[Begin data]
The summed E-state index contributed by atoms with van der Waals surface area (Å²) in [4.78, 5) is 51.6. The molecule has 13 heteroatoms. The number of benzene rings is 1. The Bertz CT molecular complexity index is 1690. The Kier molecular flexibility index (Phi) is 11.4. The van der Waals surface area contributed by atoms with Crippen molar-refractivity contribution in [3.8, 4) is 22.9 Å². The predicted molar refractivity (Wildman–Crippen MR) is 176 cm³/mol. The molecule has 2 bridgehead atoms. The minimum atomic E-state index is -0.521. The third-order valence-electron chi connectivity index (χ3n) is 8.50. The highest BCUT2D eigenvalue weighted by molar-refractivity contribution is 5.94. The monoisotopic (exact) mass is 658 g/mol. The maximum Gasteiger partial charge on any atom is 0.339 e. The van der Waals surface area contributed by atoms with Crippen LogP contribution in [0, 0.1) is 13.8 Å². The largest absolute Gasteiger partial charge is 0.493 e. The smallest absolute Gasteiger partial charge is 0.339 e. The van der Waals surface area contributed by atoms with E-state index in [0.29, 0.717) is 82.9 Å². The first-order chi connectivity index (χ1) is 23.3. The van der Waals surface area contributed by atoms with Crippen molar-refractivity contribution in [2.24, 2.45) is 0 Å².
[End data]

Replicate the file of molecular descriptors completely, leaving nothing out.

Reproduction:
The summed E-state index contributed by atoms with van der Waals surface area (Å²) in [4.78, 5) is 51.6. The molecule has 13 heteroatoms. The number of benzene rings is 1. The Bertz CT molecular complexity index is 1690. The Kier molecular flexibility index (Phi) is 11.4. The van der Waals surface area contributed by atoms with Crippen molar-refractivity contribution in [3.8, 4) is 22.9 Å². The predicted molar refractivity (Wildman–Crippen MR) is 176 cm³/mol. The molecule has 2 bridgehead atoms. The minimum atomic E-state index is -0.521. The third-order valence-electron chi connectivity index (χ3n) is 8.50. The highest BCUT2D eigenvalue weighted by molar-refractivity contribution is 5.94. The monoisotopic (exact) mass is 658 g/mol. The maximum Gasteiger partial charge on any atom is 0.339 e. The van der Waals surface area contributed by atoms with Crippen LogP contribution in [0, 0.1) is 13.8 Å². The largest absolute Gasteiger partial charge is 0.493 e. The smallest absolute Gasteiger partial charge is 0.339 e. The van der Waals surface area contributed by atoms with E-state index in [0.29, 0.717) is 82.9 Å². The first-order chi connectivity index (χ1) is 23.3. The van der Waals surface area contributed by atoms with Crippen molar-refractivity contribution in [2.24, 2.45) is 0 Å².